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January 14, 2016 3:30 PM   Subscribe

Max Verstappen drove his F1 car on a ski slope and didn't die. [YouTube]
We see Verstappen taking his Red Bull (of course) team race car and driving it up, down, and back up a ski slope. Somehow, the mix of studded tires, snow chains, and Verstappen's natural born talent keep the kid from flying off the mountain. (The super serious 9-minute one, seen directly above, is particularly full of beautiful, mind-boggling footage.) [The Verge]
posted by Fizz (49 comments total) 4 users marked this as a favorite
 
Standing at the top of a black diamond slope you're going OMFGsteep-cliff, but no, 45 degrees? ah no, 30'? rarely, more like 8-10 degrees? A lot of ski slopes are pretty darned gentle, the one in the video was barely a "blue" slope. Trivial for a volvo, old rear wheel drive volvo. I'm sure after swigging several red bulls it seems intense. pretty silly.
posted by sammyo at 3:41 PM on January 14, 2016 [4 favorites]


Stepping away from the awesomeness of this video. I am very concerned about all those people lined up along the side of the track, why!?! My heart-rate sky-rockets whenever I see people that close to the edge. Just like in rallying race videos, I don't understand the allure. It would be full blown panic attack for me.
posted by Fizz at 3:42 PM on January 14, 2016 [5 favorites]


Meanwhile, NASCAR drivers remain scared to go out in the rain.
posted by TedW at 3:50 PM on January 14, 2016 [2 favorites]


Trivial for a volvo, old rear wheel drive volvo.

He's not driving a Volvo.
posted by edeezy at 3:53 PM on January 14, 2016 [5 favorites]


Verstappen's natural born talent keep the kid from flying off the mountain.

Given his father's reputation for ending up in the gravel I wouldn't say that particular ability is 'natural born'.

/s.
posted by Space Coyote at 3:53 PM on January 14, 2016 [7 favorites]


All the slow-mo effects in the video are basically trying to mask that he was going like 15mph right? Because I think this was probably a lot less impressive in person than the camerawork is making it seem. F1 cars have trouble putting down power on dry asphalt. I imagine there was beautiful noise, spinning wheels, and very little actual... motion.

It's an interesting novelty, but it's... a very strange feeling. Like here's a machine built to the extreme for a singular purpose... so let's take it into a context where it's completely and totally wrong? When other machines built to the extreme for exactly that purpose already exist?
posted by danny the boy at 4:02 PM on January 14, 2016 [24 favorites]


Stepping away from the awesomeness of this video. I am very concerned about all those people lined up along the side of the track, why!?! My heart-rate sky-rockets whenever I see people that close to the edge. Just like in rallying race videos, I don't understand the allure. It would be full blown panic attack for me.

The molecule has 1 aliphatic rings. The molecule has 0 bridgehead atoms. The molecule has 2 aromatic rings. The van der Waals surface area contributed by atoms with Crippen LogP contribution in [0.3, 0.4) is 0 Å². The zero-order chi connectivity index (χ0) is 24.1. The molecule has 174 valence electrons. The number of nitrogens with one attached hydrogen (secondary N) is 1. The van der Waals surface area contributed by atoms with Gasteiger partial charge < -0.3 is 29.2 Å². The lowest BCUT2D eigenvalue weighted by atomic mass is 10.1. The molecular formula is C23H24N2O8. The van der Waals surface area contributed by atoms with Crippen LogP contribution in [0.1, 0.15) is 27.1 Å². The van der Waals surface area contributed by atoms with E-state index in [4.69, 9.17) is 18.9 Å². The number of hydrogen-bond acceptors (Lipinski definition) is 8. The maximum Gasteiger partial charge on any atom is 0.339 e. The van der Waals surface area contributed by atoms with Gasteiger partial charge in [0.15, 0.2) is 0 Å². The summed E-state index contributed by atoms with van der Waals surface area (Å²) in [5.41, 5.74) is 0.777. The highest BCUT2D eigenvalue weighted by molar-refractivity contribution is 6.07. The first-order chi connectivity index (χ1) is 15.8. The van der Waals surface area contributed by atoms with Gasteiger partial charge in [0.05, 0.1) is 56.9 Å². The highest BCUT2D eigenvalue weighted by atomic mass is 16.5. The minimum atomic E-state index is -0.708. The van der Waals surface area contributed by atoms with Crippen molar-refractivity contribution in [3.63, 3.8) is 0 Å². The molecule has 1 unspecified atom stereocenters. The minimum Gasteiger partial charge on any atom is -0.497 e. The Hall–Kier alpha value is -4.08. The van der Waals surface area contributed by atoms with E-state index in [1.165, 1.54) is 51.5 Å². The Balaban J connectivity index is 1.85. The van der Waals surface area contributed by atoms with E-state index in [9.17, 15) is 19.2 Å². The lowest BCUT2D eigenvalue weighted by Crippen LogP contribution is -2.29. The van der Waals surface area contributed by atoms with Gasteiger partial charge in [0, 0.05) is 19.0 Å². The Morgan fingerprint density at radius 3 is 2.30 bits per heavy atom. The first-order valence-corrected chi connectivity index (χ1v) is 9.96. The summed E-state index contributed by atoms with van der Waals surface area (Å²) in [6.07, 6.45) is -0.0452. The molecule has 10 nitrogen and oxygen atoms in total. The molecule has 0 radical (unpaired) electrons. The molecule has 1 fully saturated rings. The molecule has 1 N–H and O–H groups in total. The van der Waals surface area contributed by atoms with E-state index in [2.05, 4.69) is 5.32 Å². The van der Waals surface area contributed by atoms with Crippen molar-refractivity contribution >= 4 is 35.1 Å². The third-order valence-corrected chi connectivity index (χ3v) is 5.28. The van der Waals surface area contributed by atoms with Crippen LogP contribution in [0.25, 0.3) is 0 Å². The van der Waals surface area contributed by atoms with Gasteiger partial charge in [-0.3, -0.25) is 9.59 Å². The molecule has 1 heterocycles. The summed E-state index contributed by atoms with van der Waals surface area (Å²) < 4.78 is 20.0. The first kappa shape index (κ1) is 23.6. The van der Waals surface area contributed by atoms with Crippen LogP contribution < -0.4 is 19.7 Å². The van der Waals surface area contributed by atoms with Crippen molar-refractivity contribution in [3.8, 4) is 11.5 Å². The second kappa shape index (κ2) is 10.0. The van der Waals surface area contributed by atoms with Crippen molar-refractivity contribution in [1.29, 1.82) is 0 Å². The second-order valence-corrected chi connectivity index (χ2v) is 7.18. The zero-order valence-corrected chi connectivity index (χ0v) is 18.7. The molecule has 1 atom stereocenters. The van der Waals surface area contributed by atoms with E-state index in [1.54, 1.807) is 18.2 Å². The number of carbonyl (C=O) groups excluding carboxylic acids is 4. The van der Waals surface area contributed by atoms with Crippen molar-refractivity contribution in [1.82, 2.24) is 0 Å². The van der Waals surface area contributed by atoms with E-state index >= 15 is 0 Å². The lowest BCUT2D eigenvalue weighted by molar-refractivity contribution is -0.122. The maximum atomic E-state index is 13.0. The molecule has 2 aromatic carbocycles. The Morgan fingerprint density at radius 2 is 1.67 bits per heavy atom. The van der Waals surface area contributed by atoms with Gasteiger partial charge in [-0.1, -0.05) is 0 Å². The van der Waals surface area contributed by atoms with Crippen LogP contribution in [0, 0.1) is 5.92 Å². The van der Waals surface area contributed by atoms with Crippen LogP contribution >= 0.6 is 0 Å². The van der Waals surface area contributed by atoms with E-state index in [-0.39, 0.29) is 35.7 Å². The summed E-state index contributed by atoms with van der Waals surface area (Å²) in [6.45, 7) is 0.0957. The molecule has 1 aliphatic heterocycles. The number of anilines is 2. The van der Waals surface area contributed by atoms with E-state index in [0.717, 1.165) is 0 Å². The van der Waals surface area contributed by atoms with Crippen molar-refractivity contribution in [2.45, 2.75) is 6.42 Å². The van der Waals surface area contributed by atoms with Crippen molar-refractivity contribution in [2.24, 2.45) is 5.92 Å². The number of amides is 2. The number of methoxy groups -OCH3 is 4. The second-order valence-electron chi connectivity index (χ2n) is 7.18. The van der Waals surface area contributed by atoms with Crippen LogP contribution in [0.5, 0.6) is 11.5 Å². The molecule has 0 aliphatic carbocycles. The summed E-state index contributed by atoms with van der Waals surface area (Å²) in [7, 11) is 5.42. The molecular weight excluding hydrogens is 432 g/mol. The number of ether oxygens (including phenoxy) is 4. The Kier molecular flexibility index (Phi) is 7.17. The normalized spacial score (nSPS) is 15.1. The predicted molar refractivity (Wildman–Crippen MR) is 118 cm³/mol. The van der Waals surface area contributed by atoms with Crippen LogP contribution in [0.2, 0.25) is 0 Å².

It's freshly raked snow, the car has chains, the car only weighs 1500lbs and it has wings providing a massive amount of downforce. It should be orders of magnitude easier to control than your average front wheel drive SUV with worn all season tires that millions of idiots are out on roads with facing slush and black ice as major hazards. I'd be more worried driving down a freshly plowed freeway at speed in moderate traffic.
posted by Talez at 4:03 PM on January 14, 2016


Trivial for a volvo, old rear wheel drive volvo.

This is a car that most competent sports car enthusiasts cannot drive on a circuit. It has to go frighteningly fast just to generate enough heat in the tires to grip and steer.

I'm astonished that this was possible. I'm surprised that it wasn't just stalling all the time. I'm surprised that it could be steered at all. I'm surprised that it didn't overheat, outside temperature notwithstanding, as it didn't appear to be going very fast at all over a lot of the segment.
posted by jimmythefish at 4:03 PM on January 14, 2016 [5 favorites]


the car only weighs 1500lbs and it has wings providing a massive amount of downforce

At the speed it was going, no downforce would be generated at all. The lightweight, wide-tire, rear-wheel drive, 1 inch suspension travel nature of the car is the worst configuration for this terrain that you could think of.
posted by jimmythefish at 4:07 PM on January 14, 2016 [7 favorites]


Yeah, he's really got a lot of traction for how fast he's going. I doubt there's even enough speed for the ground effects to work - I'd worry more about them getting ripped off in the snow.

Now, if you want some crazy vehicles driving on a ski slope and actually racing, I'd take a look at Red Bull Frozen Rush. 900 HP trophy trucks going at it side-by-side on a ski slope, over jumps, banging fenders. (Full race here).